The Alphabet Blog: D is for Dentin

The Alphabet Blog: D is for Dentin

Dentin is the layer of tooth beneath the outer enamel layer and is important for a few reasons:

The color of dentin shows through the enamel and imparts color to the tooth.

In this photo, the dentin is the darker inner layer:

The next two pictures are great examples of what acid in plaque does as it works its way through the outer enamel into the dentin.  It turns the enamel frosty white, as acid does to glass, and turns the inner dentin dark brown. 

Dentin is flexible and helps prevent fracture of the brittle overlying enamel.

Dentin contains tubules that transmit painful stimuli like cold and sweet.  Are your teeth sensitive?  Blame it on the dentin.

Dentin allows faster spread of bacteria from the outside of the tooth to the inner nerve (pulp).

That’s dentin in a nutshell.

Love your smile,

Dr. Cook

The Alphabet Blog: C is for Composite

The Alphabet Blog: C is for Composite

Composite is tooth-colored filling material.  Composite filling material, a combination of plastic and glass spheres, has been used for over 60 years.  Dentists in the U.S. place more than 122 million dental composites each year.  Many dentists today have stopped placing amalgam (aka silver or mercury) fillings for various reasons.

At Cook Family Dentistry, I no longer place amalgam restorations because in order to do so, I have to remove much more tooth structure and the tooth is left at a higher risk of breakage.

Benefits of composite filling material:

  • They are bonded to the tooth structure:
    • this blocks out bacteria, acids, sugar, saliva from leaking between the filling
      material and the tooth
    • bonding also helps support the remaining walls of the tooth
  • A composite filling can be more narrow and shallow with amalgam/silver fillings because composite is a more flexible material and is bonded into place instead of being held in by mechanical retention only, which undercuts the remaining walls of the tooth.
  • Composite can be repaired because it will bond to itself.  Amalgam does not bond to itself.
  • Composite is tooth-colored, so dark decay that may start to grow in the tooth later can be differentiated from the filling.  Amalgam/silver fillings camouflage new decay in x-rays and also upon visual examination.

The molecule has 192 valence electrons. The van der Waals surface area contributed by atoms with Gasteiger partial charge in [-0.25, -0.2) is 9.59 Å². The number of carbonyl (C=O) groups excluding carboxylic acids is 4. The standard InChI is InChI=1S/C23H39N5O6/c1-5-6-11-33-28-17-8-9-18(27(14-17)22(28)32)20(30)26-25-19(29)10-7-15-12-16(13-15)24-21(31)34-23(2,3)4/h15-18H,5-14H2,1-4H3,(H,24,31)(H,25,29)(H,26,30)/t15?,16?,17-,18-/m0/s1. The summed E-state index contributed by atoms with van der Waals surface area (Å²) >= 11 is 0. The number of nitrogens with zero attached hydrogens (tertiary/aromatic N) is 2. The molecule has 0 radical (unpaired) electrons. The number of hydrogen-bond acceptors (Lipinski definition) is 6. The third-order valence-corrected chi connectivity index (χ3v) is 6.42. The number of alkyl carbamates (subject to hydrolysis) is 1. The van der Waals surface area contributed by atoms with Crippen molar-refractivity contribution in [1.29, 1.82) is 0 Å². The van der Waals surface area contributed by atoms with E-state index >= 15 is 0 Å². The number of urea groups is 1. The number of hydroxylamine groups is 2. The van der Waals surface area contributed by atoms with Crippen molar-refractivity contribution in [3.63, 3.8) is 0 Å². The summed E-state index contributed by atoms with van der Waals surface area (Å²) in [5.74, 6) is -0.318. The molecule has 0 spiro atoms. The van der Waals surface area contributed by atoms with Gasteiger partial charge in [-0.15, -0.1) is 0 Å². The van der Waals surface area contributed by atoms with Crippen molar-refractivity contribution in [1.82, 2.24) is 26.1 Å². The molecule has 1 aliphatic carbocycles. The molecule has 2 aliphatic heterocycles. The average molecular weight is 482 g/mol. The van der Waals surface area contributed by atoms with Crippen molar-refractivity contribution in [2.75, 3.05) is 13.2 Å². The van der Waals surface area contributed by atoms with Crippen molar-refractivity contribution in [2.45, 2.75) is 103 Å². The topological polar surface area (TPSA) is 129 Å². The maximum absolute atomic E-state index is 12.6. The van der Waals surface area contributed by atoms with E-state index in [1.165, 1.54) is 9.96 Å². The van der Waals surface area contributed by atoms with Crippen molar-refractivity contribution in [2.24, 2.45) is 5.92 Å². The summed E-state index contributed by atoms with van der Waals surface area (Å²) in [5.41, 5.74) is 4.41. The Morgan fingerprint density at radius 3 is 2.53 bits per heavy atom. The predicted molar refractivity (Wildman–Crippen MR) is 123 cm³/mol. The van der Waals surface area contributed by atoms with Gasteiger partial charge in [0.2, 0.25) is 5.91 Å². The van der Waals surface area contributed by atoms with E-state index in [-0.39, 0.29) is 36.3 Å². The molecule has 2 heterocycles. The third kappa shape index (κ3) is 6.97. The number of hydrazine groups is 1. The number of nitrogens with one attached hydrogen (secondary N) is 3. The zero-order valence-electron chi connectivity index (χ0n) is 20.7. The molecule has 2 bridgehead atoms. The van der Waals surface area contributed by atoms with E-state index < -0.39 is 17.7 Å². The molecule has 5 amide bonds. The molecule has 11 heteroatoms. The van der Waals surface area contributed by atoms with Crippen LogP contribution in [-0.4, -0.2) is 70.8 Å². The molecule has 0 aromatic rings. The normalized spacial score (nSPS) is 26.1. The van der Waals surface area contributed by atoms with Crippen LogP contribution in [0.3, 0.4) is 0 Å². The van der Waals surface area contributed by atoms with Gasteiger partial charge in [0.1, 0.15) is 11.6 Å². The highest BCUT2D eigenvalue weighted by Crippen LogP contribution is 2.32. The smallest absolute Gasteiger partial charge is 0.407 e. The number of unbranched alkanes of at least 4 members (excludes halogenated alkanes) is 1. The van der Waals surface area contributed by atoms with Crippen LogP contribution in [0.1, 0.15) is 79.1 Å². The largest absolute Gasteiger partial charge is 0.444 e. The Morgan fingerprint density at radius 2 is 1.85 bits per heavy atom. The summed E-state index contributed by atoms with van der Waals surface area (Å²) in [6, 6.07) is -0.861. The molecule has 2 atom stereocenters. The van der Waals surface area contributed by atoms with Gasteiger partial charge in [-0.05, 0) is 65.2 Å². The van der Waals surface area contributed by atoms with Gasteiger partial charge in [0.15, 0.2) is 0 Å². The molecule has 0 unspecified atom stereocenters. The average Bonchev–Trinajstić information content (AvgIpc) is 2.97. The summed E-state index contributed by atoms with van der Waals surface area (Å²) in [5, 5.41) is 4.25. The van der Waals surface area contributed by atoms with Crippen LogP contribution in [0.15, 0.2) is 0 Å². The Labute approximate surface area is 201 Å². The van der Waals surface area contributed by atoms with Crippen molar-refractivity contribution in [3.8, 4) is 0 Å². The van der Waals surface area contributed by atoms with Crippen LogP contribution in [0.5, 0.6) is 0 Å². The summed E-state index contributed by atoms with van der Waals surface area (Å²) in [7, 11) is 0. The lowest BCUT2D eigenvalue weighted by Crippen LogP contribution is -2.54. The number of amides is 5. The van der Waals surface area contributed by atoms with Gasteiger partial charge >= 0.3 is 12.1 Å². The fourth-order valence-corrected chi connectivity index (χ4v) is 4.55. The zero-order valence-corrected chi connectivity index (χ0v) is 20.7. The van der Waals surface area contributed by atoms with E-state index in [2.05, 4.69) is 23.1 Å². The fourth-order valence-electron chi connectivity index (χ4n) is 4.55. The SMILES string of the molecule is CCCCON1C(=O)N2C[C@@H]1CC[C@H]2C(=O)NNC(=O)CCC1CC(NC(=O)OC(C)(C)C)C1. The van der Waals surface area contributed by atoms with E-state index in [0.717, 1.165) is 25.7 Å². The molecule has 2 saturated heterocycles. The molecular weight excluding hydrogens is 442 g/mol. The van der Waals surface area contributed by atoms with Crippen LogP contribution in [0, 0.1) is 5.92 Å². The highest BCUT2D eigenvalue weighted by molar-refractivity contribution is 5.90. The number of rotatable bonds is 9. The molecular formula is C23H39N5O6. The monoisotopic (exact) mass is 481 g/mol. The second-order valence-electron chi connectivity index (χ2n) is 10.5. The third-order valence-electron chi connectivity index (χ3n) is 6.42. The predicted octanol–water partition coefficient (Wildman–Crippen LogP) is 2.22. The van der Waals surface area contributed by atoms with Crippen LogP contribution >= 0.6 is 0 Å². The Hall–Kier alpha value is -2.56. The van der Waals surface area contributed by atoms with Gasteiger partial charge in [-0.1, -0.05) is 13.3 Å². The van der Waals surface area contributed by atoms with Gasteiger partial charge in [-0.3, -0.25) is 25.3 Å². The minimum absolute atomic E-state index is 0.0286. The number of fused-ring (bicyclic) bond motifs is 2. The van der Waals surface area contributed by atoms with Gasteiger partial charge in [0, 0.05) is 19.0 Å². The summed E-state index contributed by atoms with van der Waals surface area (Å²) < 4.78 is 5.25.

• Esthetics.  Composite fillings are matched to the shade of the natural tooth.

Here are step-by-step photos of the process of removing an old leaking amalgam filling and replacing it with composite:


Before: Old amalgam filling, leaking around the edges. Decay starting in pits and fissures.

Looking under the old filling. The tooth is partially cleaned out here.

Bevel Example

A cleaning solvent removes surface debris, bacteria, and saliva while creating a rough surface to increase the bond strength of the new filling to the tooth surface.

Bonding agent is brushed into the clean surface.

Bevel Example

Tooth-colored composite filling material that matches the tooth shade is injected into the tooth.

The soft composite filling material is packed into place and sculpted before it is hardened with a blue curing light.

Bevel Example

A thin coat of flowable filling material is applied to the filling to better seal the margins of the filling/tooth.

After the filling is hardened, we mark the bite to identify high spots.

Bevel Example

Polishing the filling and removing high spots.

The finished product. Healthy tooth structure, conservatively cleaned and well-sealed. The tooth surface is now smooth and cleansible to a toothbrush. (no narrow grooves for bacteria to hide in).

In this example of a filling we placed in my office, you can see how a silver filling shows through the tooth and makes it look black/grey.






Dr. Cook

The Alphabet Blog: B is for Botox

Botulinum toxin is used to treat patients with certain neuromuscular conditions. In the 1950s, scientists discovered that botulinum toxin can reduce muscle spasms that cause chronic muscle cramping, pain, and wrinkling of skin.  The solution prevents some of the muscle fibers from contracting. One of the most researched medicines in the world, BOTOX® treatment is approved for medical uses across the world. BOTOX is one of three brands of botulinum toxin.  The other two are Dysport and Xeomin.  Dentists have started offering botulinum therapy for patients who clench their jaws so much that even the use of a protective mouth guard does not prevent them from breaking teeth and causing headaches and migraines.  Some dentists also offer the treatment for wrinkles.